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Comics Korner: Week of 2/8/2012

Another Wednesday means another trip to the comic shop.  Will Penguin’s plan to launch a massive attack on Gotham soar, or will fail to take off like a certain flightless bird?  How will Batgirl fare against her new mind-controlling enemy?  These questions and more are answered inside, so keep reading!

Severed #7 (of 7)

            Scott Snyder and Scott Tuft have created a tense and gripping narrative in their original indie horror comic Severed.  The plot of the seven-issue miniseries revolves around a sadistic and cannibalistic murderer of children and the lengths he goes in obtaining his prey.  A young man named Jack Garron runs away from home to find his long-lost father.  Unfortunately for him (and even more unfortunately for his short-lived lover Samantha), the man writing Jack the letters is the child-eating freak carrying out an elaborate trap.  The final issue of the miniseries ends with the cinematic and intense showdown between Jack and the killer.  The only thing that pulled me out of the story was the complete disregard for any sort of realism; when Jack (SPOILER ALERT) gets his arm lopped off in a basement, he’s totally fine mere minutes later and seems unaffected by massive blood loss and, well, missing an arm.  Looking beyond that quibble, I found the book to be a satisfying ending to a legitimately scary and at times unpredictable story.  The art by Attila Futaki stands out for its realism and ability to convey the terror in the character’s faces, and Greg Guilhaumond’s colors add another layer to the dark and twisted world of the comic.

Batgirl #6

            When a comic ends with Batgirl about to have her face demolished by Bruce Wayne brandishing a crowbar, it’s impossible not to be excited about the next issue.  This week’s Batgirl is that issue, and while our hero’s face remains intact, plenty of excitement can still be found in its pages.  Last issue introduced Gretel, a new femme fatale who could control the minds of ordinary people with the strange code 338.  We get to delve much deeper into her backstory this time around, discovering that she became a villain after her brush with death at the hands of a mob boss and her subsequent quest for revenge.  Barbara uses her super-intellect to presumably do a Google search and finds the identity of Gretel, formally known as Lisly Bonner.  The final face-off between Gretel, Batgirl and Batman held my attention firmly and showed a lot of character development in a short time.  We see that Gretel just wants her life to be over because the pain of her previous trauma is too much to bear, something that Barbara Gordon (and even Bruce) can relate to.  The difference is that they overcame that pain and became the heroes that they are because of it; a nice introspective observation of the characters that has become Gail Simone’s staple.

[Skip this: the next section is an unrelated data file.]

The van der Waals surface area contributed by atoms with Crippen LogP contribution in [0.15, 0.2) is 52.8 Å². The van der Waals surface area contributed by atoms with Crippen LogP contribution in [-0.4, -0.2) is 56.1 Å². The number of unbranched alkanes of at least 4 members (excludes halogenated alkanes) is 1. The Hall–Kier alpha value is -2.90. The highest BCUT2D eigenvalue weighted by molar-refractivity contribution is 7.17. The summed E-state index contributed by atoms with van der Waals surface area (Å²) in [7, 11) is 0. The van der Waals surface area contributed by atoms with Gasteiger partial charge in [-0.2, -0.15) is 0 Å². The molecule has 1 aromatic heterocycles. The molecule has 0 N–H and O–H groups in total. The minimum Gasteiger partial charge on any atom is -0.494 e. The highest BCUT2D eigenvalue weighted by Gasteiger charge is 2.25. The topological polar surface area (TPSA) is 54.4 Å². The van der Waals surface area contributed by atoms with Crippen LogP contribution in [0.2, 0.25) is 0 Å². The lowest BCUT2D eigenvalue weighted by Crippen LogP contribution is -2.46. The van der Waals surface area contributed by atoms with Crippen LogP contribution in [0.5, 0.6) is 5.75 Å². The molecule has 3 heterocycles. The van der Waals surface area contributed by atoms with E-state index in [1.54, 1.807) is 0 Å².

Penguin Pain and Prejudice #5 (of 5)

            This week marks the end of Greg Hurwitz’s excellent miniseries focusing on the Penguin.  This fifth and final issue is not only the best of the entire miniseries; it’s one of the best comics involving Batman that I’ve ever read.  It begins with another intensely personal scene between Oswald and Cassandra where the latter finally overcomes her self-confidence issue and shows Oswald her eyes, something she’s never done for anyone before.  Oswald gives her a precious gift in return, and minutes later he’s attacking Gotham with giant flocks of birds reminiscent of Alfred Hitchcock’s masterpiece.  Batman soon intervenes and we see some cleverly laid out panels that show just how fast and efficient he is at using the shadows to take guys out.    A few more shocking twists and turns and the issue is over, finishing out with an interesting cliffhanger.  This series has turned the Penguin into a much more complex and sinister villain than has ever been seen before, and I’m sad to see it end.  Since Hurwitz will be taking over writing duties on the Dark Knight though, I wouldn’t be surprised if the Penguin was to return in that book.  Don’t wait until the trade collecting this miniseries gets released…get your hands on this comic now!

The Incredible Hulk #5

            This week’s issue of Jason Aaron’s Incredible Hulk finally reveals how Banner and the Hulk were separated, and also develops the Hulk further as his own character.  It turns out that during the separation (which was carried out by Doctor Doom of all people), Hulk could have chosen to make Banner a complete moron and thus avoided all of the craziness that it currently happening, but he chose instead to split everything evenly.  Back in the present day and on the godforsaken island of misfit experiments, the Hulk is battling more of the human-animal hybrids while the rest of his team tries to deal with Banner, who has become a gaunt and cruel lunatic with extreme tunnel-vision.  This series is really getting better with every issue and Aaron’s impeccable dialogue makes it a joy to read.  More will be divulged next issue about the Hulk’s fateful deal with Doom.  Whilce Portacio does a fine job in the art department as well, bringing the strange characters and tropical setting to life with a deft hand.

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